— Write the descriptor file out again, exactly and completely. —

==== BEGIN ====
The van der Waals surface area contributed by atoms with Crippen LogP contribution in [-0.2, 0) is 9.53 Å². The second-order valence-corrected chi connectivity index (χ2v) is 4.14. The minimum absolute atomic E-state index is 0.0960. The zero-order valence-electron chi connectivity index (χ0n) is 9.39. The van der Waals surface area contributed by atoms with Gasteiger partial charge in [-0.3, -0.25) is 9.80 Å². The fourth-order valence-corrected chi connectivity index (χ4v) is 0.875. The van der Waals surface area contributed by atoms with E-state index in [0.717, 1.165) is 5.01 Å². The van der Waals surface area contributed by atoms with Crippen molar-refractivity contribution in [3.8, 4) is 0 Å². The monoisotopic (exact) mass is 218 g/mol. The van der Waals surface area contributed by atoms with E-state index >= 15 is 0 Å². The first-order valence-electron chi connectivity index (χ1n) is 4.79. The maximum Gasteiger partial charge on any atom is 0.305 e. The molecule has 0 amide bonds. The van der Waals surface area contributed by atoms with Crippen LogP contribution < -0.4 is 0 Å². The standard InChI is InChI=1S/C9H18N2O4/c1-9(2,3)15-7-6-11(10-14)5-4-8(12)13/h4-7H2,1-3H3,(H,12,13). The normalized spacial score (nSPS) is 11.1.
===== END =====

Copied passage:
The van der Waals surface area contributed by atoms with Crippen LogP contribution in [-0.2, 0) is 9.53 Å². The second-order valence-corrected chi connectivity index (χ2v) is 4.14. The minimum absolute atomic E-state index is 0.0960. The zero-order valence-electron chi connectivity index (χ0n) is 9.39. The van der Waals surface area contributed by atoms with Gasteiger partial charge in [-0.3, -0.25) is 9.80 Å². The fourth-order valence-corrected chi connectivity index (χ4v) is 0.875. The van der Waals surface area contributed by atoms with E-state index in [0.717, 1.165) is 5.01 Å². The van der Waals surface area contributed by atoms with Crippen molar-refractivity contribution in [3.8, 4) is 0 Å². The monoisotopic (exact) mass is 218 g/mol. The van der Waals surface area contributed by atoms with E-state index >= 15 is 0 Å². The first-order valence-electron chi connectivity index (χ1n) is 4.79. The maximum Gasteiger partial charge on any atom is 0.305 e. The molecule has 0 amide bonds. The van der Waals surface area contributed by atoms with Crippen LogP contribution < -0.4 is 0 Å². The standard InChI is InChI=1S/C9H18N2O4/c1-9(2,3)15-7-6-11(10-14)5-4-8(12)13/h4-7H2,1-3H3,(H,12,13). The normalized spacial score (nSPS) is 11.1.